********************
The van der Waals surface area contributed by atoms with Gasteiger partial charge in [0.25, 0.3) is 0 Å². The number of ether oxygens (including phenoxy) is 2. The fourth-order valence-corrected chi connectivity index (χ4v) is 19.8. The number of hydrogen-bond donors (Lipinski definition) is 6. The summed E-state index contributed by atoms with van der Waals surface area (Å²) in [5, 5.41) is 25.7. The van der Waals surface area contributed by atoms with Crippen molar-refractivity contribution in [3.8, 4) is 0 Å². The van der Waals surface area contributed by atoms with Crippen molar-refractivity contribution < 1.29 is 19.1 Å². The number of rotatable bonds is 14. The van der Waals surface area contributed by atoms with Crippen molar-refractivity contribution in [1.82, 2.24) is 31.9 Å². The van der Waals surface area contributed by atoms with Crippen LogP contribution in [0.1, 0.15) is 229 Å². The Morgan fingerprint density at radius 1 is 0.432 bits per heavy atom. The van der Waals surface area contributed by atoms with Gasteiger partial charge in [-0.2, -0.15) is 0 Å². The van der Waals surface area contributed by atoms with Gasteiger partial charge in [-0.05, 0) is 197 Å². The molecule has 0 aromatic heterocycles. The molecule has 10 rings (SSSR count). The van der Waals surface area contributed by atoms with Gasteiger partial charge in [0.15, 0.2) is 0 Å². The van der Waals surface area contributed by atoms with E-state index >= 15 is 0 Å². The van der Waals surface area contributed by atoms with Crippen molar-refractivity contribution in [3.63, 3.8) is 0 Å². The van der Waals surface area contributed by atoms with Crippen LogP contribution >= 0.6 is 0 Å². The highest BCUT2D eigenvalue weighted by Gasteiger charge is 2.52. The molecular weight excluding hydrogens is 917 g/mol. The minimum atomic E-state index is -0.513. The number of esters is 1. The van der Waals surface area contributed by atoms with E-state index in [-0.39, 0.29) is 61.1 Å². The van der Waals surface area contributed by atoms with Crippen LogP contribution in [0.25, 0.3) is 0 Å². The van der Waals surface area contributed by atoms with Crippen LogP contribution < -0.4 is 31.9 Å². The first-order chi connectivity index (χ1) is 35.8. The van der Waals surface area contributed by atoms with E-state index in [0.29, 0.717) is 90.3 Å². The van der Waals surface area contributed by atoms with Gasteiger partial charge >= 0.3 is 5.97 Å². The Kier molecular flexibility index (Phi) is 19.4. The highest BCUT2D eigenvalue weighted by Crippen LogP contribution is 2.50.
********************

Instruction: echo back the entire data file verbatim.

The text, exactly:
The van der Waals surface area contributed by atoms with Gasteiger partial charge in [0.25, 0.3) is 0 Å². The number of ether oxygens (including phenoxy) is 2. The fourth-order valence-corrected chi connectivity index (χ4v) is 19.8. The number of hydrogen-bond donors (Lipinski definition) is 6. The summed E-state index contributed by atoms with van der Waals surface area (Å²) in [5, 5.41) is 25.7. The van der Waals surface area contributed by atoms with Crippen molar-refractivity contribution in [3.8, 4) is 0 Å². The van der Waals surface area contributed by atoms with Crippen molar-refractivity contribution < 1.29 is 19.1 Å². The number of rotatable bonds is 14. The van der Waals surface area contributed by atoms with Crippen molar-refractivity contribution in [1.82, 2.24) is 31.9 Å². The van der Waals surface area contributed by atoms with Crippen LogP contribution in [0.1, 0.15) is 229 Å². The Morgan fingerprint density at radius 1 is 0.432 bits per heavy atom. The van der Waals surface area contributed by atoms with Gasteiger partial charge in [-0.2, -0.15) is 0 Å². The van der Waals surface area contributed by atoms with Gasteiger partial charge in [-0.05, 0) is 197 Å². The molecule has 0 aromatic heterocycles. The molecule has 10 rings (SSSR count). The van der Waals surface area contributed by atoms with Gasteiger partial charge in [0.15, 0.2) is 0 Å². The van der Waals surface area contributed by atoms with E-state index >= 15 is 0 Å². The van der Waals surface area contributed by atoms with Crippen molar-refractivity contribution in [3.63, 3.8) is 0 Å². The van der Waals surface area contributed by atoms with Crippen LogP contribution >= 0.6 is 0 Å². The highest BCUT2D eigenvalue weighted by Gasteiger charge is 2.52. The molecular weight excluding hydrogens is 917 g/mol. The minimum atomic E-state index is -0.513. The number of esters is 1. The van der Waals surface area contributed by atoms with E-state index in [-0.39, 0.29) is 61.1 Å². The van der Waals surface area contributed by atoms with Crippen LogP contribution in [0.25, 0.3) is 0 Å². The van der Waals surface area contributed by atoms with Crippen LogP contribution < -0.4 is 31.9 Å². The first-order chi connectivity index (χ1) is 35.8. The van der Waals surface area contributed by atoms with E-state index in [0.29, 0.717) is 90.3 Å². The van der Waals surface area contributed by atoms with Gasteiger partial charge >= 0.3 is 5.97 Å². The Kier molecular flexibility index (Phi) is 19.4. The highest BCUT2D eigenvalue weighted by Crippen LogP contribution is 2.50.